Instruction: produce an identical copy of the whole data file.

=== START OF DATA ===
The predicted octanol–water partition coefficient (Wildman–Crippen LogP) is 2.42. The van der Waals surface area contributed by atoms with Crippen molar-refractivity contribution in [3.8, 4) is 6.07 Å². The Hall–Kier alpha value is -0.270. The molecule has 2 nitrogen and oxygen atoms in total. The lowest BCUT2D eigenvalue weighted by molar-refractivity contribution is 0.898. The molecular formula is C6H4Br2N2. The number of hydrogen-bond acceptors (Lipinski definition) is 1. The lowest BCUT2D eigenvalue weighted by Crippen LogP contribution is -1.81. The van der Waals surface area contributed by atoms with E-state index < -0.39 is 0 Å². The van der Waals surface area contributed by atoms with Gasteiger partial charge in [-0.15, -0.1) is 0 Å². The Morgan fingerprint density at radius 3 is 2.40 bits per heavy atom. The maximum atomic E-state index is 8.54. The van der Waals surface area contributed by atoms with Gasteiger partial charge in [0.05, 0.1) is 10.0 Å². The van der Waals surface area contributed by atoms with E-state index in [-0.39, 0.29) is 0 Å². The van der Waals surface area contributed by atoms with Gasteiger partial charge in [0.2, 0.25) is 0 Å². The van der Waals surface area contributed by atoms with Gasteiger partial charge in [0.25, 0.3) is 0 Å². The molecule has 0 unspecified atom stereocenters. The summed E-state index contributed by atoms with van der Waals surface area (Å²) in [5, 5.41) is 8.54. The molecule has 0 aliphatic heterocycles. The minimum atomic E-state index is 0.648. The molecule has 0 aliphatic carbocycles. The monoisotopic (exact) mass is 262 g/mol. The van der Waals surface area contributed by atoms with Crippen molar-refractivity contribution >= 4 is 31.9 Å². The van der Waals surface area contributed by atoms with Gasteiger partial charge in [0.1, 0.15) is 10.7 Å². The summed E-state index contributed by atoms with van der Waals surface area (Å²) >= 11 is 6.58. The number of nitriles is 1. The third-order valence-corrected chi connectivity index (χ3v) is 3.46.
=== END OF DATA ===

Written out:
The predicted octanol–water partition coefficient (Wildman–Crippen LogP) is 2.42. The van der Waals surface area contributed by atoms with Crippen molar-refractivity contribution in [3.8, 4) is 6.07 Å². The Hall–Kier alpha value is -0.270. The molecule has 2 nitrogen and oxygen atoms in total. The lowest BCUT2D eigenvalue weighted by molar-refractivity contribution is 0.898. The molecular formula is C6H4Br2N2. The number of hydrogen-bond acceptors (Lipinski definition) is 1. The lowest BCUT2D eigenvalue weighted by Crippen LogP contribution is -1.81. The van der Waals surface area contributed by atoms with E-state index < -0.39 is 0 Å². The van der Waals surface area contributed by atoms with Gasteiger partial charge in [-0.15, -0.1) is 0 Å². The Morgan fingerprint density at radius 3 is 2.40 bits per heavy atom. The maximum atomic E-state index is 8.54. The van der Waals surface area contributed by atoms with Gasteiger partial charge in [0.05, 0.1) is 10.0 Å². The van der Waals surface area contributed by atoms with E-state index in [-0.39, 0.29) is 0 Å². The van der Waals surface area contributed by atoms with Gasteiger partial charge in [0.2, 0.25) is 0 Å². The van der Waals surface area contributed by atoms with Gasteiger partial charge in [0.25, 0.3) is 0 Å². The molecule has 0 unspecified atom stereocenters. The summed E-state index contributed by atoms with van der Waals surface area (Å²) in [5, 5.41) is 8.54. The molecule has 0 aliphatic heterocycles. The minimum atomic E-state index is 0.648. The molecule has 0 aliphatic carbocycles. The monoisotopic (exact) mass is 262 g/mol. The van der Waals surface area contributed by atoms with Crippen molar-refractivity contribution >= 4 is 31.9 Å². The van der Waals surface area contributed by atoms with Gasteiger partial charge in [0.1, 0.15) is 10.7 Å². The summed E-state index contributed by atoms with van der Waals surface area (Å²) >= 11 is 6.58. The number of nitriles is 1. The third-order valence-corrected chi connectivity index (χ3v) is 3.46.